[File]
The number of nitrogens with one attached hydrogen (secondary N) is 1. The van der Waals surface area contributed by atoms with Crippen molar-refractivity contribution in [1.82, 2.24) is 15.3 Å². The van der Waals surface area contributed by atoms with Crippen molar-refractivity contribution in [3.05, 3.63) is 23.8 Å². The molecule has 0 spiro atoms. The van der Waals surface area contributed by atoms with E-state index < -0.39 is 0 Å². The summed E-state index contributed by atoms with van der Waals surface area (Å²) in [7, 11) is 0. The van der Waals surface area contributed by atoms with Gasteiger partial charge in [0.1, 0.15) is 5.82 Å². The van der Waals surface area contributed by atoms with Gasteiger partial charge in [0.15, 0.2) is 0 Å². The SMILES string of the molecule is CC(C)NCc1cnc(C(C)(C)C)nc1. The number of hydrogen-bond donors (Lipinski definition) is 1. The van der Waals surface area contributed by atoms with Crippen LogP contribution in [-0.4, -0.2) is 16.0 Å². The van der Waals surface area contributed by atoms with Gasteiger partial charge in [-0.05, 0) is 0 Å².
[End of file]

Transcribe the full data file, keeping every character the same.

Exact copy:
The number of nitrogens with one attached hydrogen (secondary N) is 1. The van der Waals surface area contributed by atoms with Crippen molar-refractivity contribution in [1.82, 2.24) is 15.3 Å². The van der Waals surface area contributed by atoms with Crippen molar-refractivity contribution in [3.05, 3.63) is 23.8 Å². The molecule has 0 spiro atoms. The van der Waals surface area contributed by atoms with E-state index < -0.39 is 0 Å². The summed E-state index contributed by atoms with van der Waals surface area (Å²) in [7, 11) is 0. The van der Waals surface area contributed by atoms with Gasteiger partial charge in [0.1, 0.15) is 5.82 Å². The van der Waals surface area contributed by atoms with Gasteiger partial charge in [0.15, 0.2) is 0 Å². The SMILES string of the molecule is CC(C)NCc1cnc(C(C)(C)C)nc1. The number of hydrogen-bond donors (Lipinski definition) is 1. The van der Waals surface area contributed by atoms with Crippen LogP contribution in [-0.4, -0.2) is 16.0 Å². The van der Waals surface area contributed by atoms with Gasteiger partial charge in [-0.05, 0) is 0 Å².